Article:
Leeds Heritage Theatres – where every seat tells a story. Find out more about how you can name a seat at one of our venues.

A logbook from Hyde Park Picture House reading 'A beautiful day. Brilliant sunshine all day.' Credit: West Yorkshire Archive Service

When the lights stayed on at The Picture House

Looking back at the history of Hyde Park Picture House, it has been woven into the fabric of Leeds’ most affecting memories. None, perhaps, more affecting than the moments that war almost brought our community to its knees. So we’re taking a look at The Picture House’s history of perseverance and hope during times of war.

Written by Aaron Cawood

The eve of war

In 1914, Hyde Park Picture House opened its doors. Having been the Brudenell Road Social and Recreation Club since 1908, the whole space was uprooted and redesigned from the ground floor up, blazing a space for a new cinema that could keep up with modern standards – especially in light of the 1909 Cinematographic Act, which brought with it a series of further fire precautions and, thus, the birth of picture houses.

We arrive at the part of the story that would, for a while, be crucial to the ways Hyde Park Picture House became a literal cornerstone for a community in crisis. Informed by logbooks from the time, this is the story of a cinema born into a war.

A black and white image of Hyde Park Corner, 1915.

Hyde Park Corner, 1915. Credit: Leodis

Page from the Picture House’s historic log-books, showing the cinema’s first day of takings on 2nd November 1914.

Page from the Picture House’s historic log-books, showing the cinema’s first day of takings on 2nd November 1914. Credit West Yorkshire Archive Service

The programme and attendance of The Picture House’s early days reflected the times. Black and white patriotic films were the order of the day, in an attempt to continue a national effort to raise morale.

At the time, spoof and comedy movies like Lt. Pimple and the Stolen Submarine (which told the imagined story of a lieutenant riffing on the naval tensions between Britain and Germany) and Sea Dreams (in which cartoonist Lancelot Speed used his art to make fun of German naval officers) brought audiences across the country to seats for short and silent relief from the ongoing war. Along the timeline of cinema, this was a form of media still in its inception, and suddenly artists and audiences alike saw war informing the stories being told, and how we were to tell them.

And it didn’t end with comedy. Among The Picture House’s earliest showings were screenings of An Englishman’s Home, which told the story of home invasion by enemy agents, in an attempt to boost recruitment.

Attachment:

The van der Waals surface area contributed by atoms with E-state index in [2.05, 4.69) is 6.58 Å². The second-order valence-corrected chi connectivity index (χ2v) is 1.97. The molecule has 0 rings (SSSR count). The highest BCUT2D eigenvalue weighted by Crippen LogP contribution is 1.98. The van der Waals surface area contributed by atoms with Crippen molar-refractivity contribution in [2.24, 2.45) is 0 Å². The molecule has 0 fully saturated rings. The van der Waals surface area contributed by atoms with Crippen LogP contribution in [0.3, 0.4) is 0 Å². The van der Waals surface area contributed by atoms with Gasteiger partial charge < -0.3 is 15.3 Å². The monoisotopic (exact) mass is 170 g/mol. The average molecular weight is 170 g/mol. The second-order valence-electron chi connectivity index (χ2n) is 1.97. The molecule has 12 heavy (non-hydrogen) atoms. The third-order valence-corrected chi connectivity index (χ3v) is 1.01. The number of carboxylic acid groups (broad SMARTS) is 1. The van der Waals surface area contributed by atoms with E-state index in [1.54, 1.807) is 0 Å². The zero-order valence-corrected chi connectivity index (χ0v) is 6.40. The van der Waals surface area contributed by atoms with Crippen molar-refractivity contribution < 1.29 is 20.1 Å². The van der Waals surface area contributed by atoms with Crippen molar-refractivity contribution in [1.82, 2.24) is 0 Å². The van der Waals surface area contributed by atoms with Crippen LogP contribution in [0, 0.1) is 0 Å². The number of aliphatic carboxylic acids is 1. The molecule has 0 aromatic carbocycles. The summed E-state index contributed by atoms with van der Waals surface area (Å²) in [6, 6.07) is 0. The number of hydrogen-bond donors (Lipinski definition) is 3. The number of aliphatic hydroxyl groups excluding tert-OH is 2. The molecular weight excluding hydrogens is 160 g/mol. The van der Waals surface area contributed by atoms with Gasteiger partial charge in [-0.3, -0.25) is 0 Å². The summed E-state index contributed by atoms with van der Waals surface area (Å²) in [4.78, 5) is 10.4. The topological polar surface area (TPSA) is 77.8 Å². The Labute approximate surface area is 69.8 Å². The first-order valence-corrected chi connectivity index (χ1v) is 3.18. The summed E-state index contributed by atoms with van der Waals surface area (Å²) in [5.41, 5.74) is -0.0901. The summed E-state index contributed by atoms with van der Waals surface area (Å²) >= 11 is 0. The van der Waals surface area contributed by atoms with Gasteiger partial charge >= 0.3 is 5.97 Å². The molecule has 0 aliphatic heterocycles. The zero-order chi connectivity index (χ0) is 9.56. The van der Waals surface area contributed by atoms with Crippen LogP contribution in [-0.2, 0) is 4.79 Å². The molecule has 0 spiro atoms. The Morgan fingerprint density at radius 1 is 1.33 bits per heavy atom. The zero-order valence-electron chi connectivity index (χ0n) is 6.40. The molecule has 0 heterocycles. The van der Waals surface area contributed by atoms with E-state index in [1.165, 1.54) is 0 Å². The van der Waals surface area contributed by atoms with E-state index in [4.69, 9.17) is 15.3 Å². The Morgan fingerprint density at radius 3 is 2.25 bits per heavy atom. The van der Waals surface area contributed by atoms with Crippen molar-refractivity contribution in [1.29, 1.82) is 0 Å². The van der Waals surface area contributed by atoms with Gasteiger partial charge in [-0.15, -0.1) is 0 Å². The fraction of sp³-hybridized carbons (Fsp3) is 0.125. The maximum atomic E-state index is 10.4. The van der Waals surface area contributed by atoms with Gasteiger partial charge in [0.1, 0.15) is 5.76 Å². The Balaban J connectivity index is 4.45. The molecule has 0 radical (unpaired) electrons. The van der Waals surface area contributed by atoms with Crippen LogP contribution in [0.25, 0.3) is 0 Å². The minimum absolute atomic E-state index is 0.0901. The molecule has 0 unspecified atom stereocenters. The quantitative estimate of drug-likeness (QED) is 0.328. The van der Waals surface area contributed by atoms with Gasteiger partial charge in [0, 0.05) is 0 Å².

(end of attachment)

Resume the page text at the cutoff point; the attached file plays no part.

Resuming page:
When Hyde Park Picture House opened in 1914, it wore warnings such as ‘soldiers and children barred – influenza epidemic’ – like the films being shown, there was no way for the cinema to escape the world outside its doors.

Business as usual

After a period of calm, WWII began to loom on the horizon. And with it, the community saw The Picture House be used for more than just war movies.

In March 1939, just six months before the war would begin, Hyde Park Picture House was home to an armed forces recruitment talk. Beneath the clouds of an incoming storm, visitors were urged to join the army and prepare to fight before conscription would become mandatory.

When WWII began, Hyde Park Picture House closed for only twelve days, after some backtracking on a previous mandate from the government.

Because of the ongoing documentation of life at The Picture House before its eventual (and thankfully, temporary) closure in 1958, we have a startlingly clear and frank insight into how operations went throughout WWII. Though air raids and safety precautions throughout the city were commonplace, it would take more than that to stop Hyde Park Picture House from bringing stories and escapism to the streets of Leeds.

Through the logbooks, we see flashes of war on briefly interrupting day-to-day life. Noted unremarkably alongside the weather, we see details of the sirens and gunfire that could not bring The Picture House to close its doors.

Logbooks reading 'Gunfire and Sirens at 8.15' and 'Siren at 10.35'

Logbooks from Hyde Park Picture House, 1940-41. Credit: West Yorkshire Archive Service

Logbooks reading 'Siren 7.25, clear 7.40' and 'A beautiful day. Brilliant sunshine all day.'

Logbooks from Hyde Park Picture House, 1940-41. Credit: West Yorkshire Archive Service

13 August 1940 – Siren at 10.35

12 December 1940 – Gunfire and sirens at 8.15 showing Bill of Divorcement

22 March 1941 – Siren 7.25, clear 7.40

3 April 1941 – Siren 9.30

7 April 1941 – Siren 9.45

The war became an unfortunate and unavoidable fact of life for patrons and staff at The Picture House. But their overwhelming sense of perseverance and optimism is perhaps no better reflected than in an entry from 31 May 1914, reading simply:

‘A beautiful day. Brilliant sunshine all day.’

Beautiful days would remain on the horizon, leading up until 8 May 1945, when VE Day was marked in those same logbooks, alongside the weather; business, as always, as usual.

Find out more about the history of Hyde Park Picture House.